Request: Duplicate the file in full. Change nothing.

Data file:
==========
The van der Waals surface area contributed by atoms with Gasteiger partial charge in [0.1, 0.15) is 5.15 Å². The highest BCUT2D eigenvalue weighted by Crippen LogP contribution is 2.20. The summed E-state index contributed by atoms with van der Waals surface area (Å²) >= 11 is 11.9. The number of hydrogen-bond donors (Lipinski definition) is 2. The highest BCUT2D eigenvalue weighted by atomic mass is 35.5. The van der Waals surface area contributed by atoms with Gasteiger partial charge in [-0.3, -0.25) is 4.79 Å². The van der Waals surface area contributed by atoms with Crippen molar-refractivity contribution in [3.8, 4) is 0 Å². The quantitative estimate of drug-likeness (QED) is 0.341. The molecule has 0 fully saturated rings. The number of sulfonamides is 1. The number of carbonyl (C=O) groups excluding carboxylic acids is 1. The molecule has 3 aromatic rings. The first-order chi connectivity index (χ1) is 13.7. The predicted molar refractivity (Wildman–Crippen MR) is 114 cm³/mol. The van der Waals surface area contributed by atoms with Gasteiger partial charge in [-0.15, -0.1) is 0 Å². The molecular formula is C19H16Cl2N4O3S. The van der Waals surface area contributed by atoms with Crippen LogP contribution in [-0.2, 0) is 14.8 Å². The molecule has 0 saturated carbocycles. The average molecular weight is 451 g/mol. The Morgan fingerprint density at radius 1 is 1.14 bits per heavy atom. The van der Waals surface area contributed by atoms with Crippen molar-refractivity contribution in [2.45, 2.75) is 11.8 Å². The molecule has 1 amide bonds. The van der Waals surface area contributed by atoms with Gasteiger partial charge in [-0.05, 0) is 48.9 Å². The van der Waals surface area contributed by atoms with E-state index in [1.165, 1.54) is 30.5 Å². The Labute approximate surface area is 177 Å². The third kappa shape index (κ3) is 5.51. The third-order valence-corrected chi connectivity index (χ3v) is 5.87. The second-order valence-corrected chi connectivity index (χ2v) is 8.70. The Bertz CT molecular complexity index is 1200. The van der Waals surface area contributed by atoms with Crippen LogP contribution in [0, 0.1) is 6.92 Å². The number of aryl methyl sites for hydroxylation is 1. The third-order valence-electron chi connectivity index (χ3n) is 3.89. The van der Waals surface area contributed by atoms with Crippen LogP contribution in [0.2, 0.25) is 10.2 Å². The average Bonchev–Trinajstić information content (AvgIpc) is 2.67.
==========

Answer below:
The van der Waals surface area contributed by atoms with Gasteiger partial charge in [0.1, 0.15) is 5.15 Å². The highest BCUT2D eigenvalue weighted by Crippen LogP contribution is 2.20. The summed E-state index contributed by atoms with van der Waals surface area (Å²) >= 11 is 11.9. The number of hydrogen-bond donors (Lipinski definition) is 2. The highest BCUT2D eigenvalue weighted by atomic mass is 35.5. The van der Waals surface area contributed by atoms with Gasteiger partial charge in [-0.3, -0.25) is 4.79 Å². The van der Waals surface area contributed by atoms with Crippen molar-refractivity contribution in [3.8, 4) is 0 Å². The quantitative estimate of drug-likeness (QED) is 0.341. The molecule has 0 fully saturated rings. The number of sulfonamides is 1. The number of carbonyl (C=O) groups excluding carboxylic acids is 1. The molecule has 3 aromatic rings. The first-order chi connectivity index (χ1) is 13.7. The predicted molar refractivity (Wildman–Crippen MR) is 114 cm³/mol. The van der Waals surface area contributed by atoms with Gasteiger partial charge in [-0.15, -0.1) is 0 Å². The molecular formula is C19H16Cl2N4O3S. The van der Waals surface area contributed by atoms with Crippen LogP contribution in [-0.2, 0) is 14.8 Å². The molecule has 0 saturated carbocycles. The average molecular weight is 451 g/mol. The Morgan fingerprint density at radius 1 is 1.14 bits per heavy atom. The van der Waals surface area contributed by atoms with Crippen molar-refractivity contribution in [2.45, 2.75) is 11.8 Å². The molecule has 1 amide bonds. The van der Waals surface area contributed by atoms with Gasteiger partial charge in [-0.05, 0) is 48.9 Å². The van der Waals surface area contributed by atoms with E-state index in [1.165, 1.54) is 30.5 Å². The Labute approximate surface area is 177 Å². The third kappa shape index (κ3) is 5.51. The third-order valence-corrected chi connectivity index (χ3v) is 5.87. The second-order valence-corrected chi connectivity index (χ2v) is 8.70. The Bertz CT molecular complexity index is 1200. The van der Waals surface area contributed by atoms with Crippen LogP contribution in [0, 0.1) is 6.92 Å². The number of aryl methyl sites for hydroxylation is 1. The third-order valence-electron chi connectivity index (χ3n) is 3.89. The van der Waals surface area contributed by atoms with Crippen LogP contribution in [0.2, 0.25) is 10.2 Å². The average Bonchev–Trinajstić information content (AvgIpc) is 2.67.